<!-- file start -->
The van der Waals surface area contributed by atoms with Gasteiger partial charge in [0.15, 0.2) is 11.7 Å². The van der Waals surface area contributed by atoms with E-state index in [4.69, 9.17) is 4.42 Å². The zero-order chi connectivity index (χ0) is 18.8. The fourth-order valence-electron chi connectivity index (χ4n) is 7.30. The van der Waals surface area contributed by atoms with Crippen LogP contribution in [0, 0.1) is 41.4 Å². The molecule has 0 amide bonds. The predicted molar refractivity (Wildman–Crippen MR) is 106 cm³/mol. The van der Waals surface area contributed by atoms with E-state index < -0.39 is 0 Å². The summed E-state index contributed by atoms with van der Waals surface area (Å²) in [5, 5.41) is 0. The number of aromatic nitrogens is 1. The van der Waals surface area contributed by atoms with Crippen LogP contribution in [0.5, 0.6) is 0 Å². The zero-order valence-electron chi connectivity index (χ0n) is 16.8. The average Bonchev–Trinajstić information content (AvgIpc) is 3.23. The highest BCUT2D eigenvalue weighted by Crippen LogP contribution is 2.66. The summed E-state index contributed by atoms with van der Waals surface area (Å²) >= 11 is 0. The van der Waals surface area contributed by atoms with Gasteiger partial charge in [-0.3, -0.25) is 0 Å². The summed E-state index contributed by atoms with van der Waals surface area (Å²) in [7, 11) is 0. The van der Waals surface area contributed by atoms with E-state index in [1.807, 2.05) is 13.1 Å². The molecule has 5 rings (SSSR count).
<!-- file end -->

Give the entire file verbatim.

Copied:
The van der Waals surface area contributed by atoms with Gasteiger partial charge in [0.15, 0.2) is 11.7 Å². The van der Waals surface area contributed by atoms with E-state index in [4.69, 9.17) is 4.42 Å². The zero-order chi connectivity index (χ0) is 18.8. The fourth-order valence-electron chi connectivity index (χ4n) is 7.30. The van der Waals surface area contributed by atoms with Crippen LogP contribution in [0, 0.1) is 41.4 Å². The molecule has 0 amide bonds. The predicted molar refractivity (Wildman–Crippen MR) is 106 cm³/mol. The van der Waals surface area contributed by atoms with E-state index < -0.39 is 0 Å². The summed E-state index contributed by atoms with van der Waals surface area (Å²) in [5, 5.41) is 0. The number of aromatic nitrogens is 1. The van der Waals surface area contributed by atoms with Crippen LogP contribution in [0.5, 0.6) is 0 Å². The zero-order valence-electron chi connectivity index (χ0n) is 16.8. The average Bonchev–Trinajstić information content (AvgIpc) is 3.23. The highest BCUT2D eigenvalue weighted by Crippen LogP contribution is 2.66. The summed E-state index contributed by atoms with van der Waals surface area (Å²) >= 11 is 0. The van der Waals surface area contributed by atoms with Gasteiger partial charge in [-0.3, -0.25) is 0 Å². The summed E-state index contributed by atoms with van der Waals surface area (Å²) in [7, 11) is 0. The van der Waals surface area contributed by atoms with E-state index in [1.807, 2.05) is 13.1 Å². The molecule has 5 rings (SSSR count).